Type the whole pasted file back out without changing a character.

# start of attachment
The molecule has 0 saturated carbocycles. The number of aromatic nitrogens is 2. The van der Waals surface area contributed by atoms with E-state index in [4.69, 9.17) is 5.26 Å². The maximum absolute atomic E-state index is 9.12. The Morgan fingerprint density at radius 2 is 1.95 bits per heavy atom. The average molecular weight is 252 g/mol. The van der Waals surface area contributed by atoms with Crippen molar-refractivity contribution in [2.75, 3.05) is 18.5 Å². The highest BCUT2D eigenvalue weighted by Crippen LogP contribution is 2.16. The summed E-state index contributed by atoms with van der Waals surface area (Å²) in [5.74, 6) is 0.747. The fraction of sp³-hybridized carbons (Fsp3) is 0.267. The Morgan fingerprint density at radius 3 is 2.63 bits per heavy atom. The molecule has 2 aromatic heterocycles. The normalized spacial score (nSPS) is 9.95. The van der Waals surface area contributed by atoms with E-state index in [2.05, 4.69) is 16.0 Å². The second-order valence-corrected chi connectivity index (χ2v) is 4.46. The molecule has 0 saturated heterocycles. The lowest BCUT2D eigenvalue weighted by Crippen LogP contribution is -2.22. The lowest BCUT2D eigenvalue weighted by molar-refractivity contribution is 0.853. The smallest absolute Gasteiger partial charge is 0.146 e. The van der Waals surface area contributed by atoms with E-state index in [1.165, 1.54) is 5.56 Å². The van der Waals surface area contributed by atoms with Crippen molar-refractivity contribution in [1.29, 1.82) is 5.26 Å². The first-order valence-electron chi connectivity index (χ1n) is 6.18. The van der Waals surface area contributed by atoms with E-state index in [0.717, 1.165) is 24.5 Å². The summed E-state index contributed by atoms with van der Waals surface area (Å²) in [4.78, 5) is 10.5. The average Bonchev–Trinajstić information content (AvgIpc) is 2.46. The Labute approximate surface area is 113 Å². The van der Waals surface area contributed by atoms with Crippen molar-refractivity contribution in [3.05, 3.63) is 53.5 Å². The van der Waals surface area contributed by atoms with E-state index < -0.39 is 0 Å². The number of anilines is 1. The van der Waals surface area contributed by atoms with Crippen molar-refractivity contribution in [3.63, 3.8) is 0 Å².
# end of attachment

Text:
The molecule has 0 saturated carbocycles. The number of aromatic nitrogens is 2. The van der Waals surface area contributed by atoms with E-state index in [4.69, 9.17) is 5.26 Å². The maximum absolute atomic E-state index is 9.12. The Morgan fingerprint density at radius 2 is 1.95 bits per heavy atom. The average molecular weight is 252 g/mol. The van der Waals surface area contributed by atoms with Crippen molar-refractivity contribution in [2.75, 3.05) is 18.5 Å². The highest BCUT2D eigenvalue weighted by Crippen LogP contribution is 2.16. The summed E-state index contributed by atoms with van der Waals surface area (Å²) in [5.74, 6) is 0.747. The fraction of sp³-hybridized carbons (Fsp3) is 0.267. The Morgan fingerprint density at radius 3 is 2.63 bits per heavy atom. The molecule has 2 aromatic heterocycles. The normalized spacial score (nSPS) is 9.95. The van der Waals surface area contributed by atoms with E-state index in [2.05, 4.69) is 16.0 Å². The second-order valence-corrected chi connectivity index (χ2v) is 4.46. The molecule has 0 saturated heterocycles. The lowest BCUT2D eigenvalue weighted by Crippen LogP contribution is -2.22. The lowest BCUT2D eigenvalue weighted by molar-refractivity contribution is 0.853. The smallest absolute Gasteiger partial charge is 0.146 e. The van der Waals surface area contributed by atoms with E-state index in [1.165, 1.54) is 5.56 Å². The van der Waals surface area contributed by atoms with Crippen molar-refractivity contribution in [1.29, 1.82) is 5.26 Å². The first-order valence-electron chi connectivity index (χ1n) is 6.18. The van der Waals surface area contributed by atoms with E-state index in [0.717, 1.165) is 24.5 Å². The summed E-state index contributed by atoms with van der Waals surface area (Å²) in [4.78, 5) is 10.5. The average Bonchev–Trinajstić information content (AvgIpc) is 2.46. The Labute approximate surface area is 113 Å². The van der Waals surface area contributed by atoms with Crippen molar-refractivity contribution in [3.05, 3.63) is 53.5 Å². The van der Waals surface area contributed by atoms with E-state index < -0.39 is 0 Å². The number of anilines is 1. The van der Waals surface area contributed by atoms with Crippen molar-refractivity contribution in [3.63, 3.8) is 0 Å².